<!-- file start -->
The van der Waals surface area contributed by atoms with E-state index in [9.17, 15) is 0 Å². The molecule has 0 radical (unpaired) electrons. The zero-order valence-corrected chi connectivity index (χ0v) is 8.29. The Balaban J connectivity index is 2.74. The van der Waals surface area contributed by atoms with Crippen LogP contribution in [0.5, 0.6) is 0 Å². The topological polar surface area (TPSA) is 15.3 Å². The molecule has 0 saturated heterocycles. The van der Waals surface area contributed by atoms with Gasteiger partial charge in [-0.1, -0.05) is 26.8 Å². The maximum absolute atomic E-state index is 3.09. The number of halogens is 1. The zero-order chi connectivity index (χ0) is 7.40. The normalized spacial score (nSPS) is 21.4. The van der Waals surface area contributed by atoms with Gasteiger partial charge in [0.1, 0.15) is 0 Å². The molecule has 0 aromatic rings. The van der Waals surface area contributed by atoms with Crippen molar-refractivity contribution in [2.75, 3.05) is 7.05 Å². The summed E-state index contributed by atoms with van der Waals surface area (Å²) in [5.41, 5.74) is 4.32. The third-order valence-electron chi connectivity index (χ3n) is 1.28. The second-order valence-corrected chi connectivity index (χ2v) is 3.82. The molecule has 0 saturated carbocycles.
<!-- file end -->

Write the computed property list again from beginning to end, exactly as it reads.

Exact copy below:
The van der Waals surface area contributed by atoms with E-state index in [9.17, 15) is 0 Å². The molecule has 0 radical (unpaired) electrons. The zero-order valence-corrected chi connectivity index (χ0v) is 8.29. The Balaban J connectivity index is 2.74. The van der Waals surface area contributed by atoms with Crippen LogP contribution in [0.5, 0.6) is 0 Å². The topological polar surface area (TPSA) is 15.3 Å². The molecule has 0 saturated heterocycles. The van der Waals surface area contributed by atoms with Gasteiger partial charge in [-0.1, -0.05) is 26.8 Å². The maximum absolute atomic E-state index is 3.09. The number of halogens is 1. The zero-order chi connectivity index (χ0) is 7.40. The normalized spacial score (nSPS) is 21.4. The van der Waals surface area contributed by atoms with Gasteiger partial charge in [0.1, 0.15) is 0 Å². The molecule has 0 aromatic rings. The van der Waals surface area contributed by atoms with Crippen molar-refractivity contribution in [2.75, 3.05) is 7.05 Å². The summed E-state index contributed by atoms with van der Waals surface area (Å²) in [5.41, 5.74) is 4.32. The third-order valence-electron chi connectivity index (χ3n) is 1.28. The second-order valence-corrected chi connectivity index (χ2v) is 3.82. The molecule has 0 saturated carbocycles.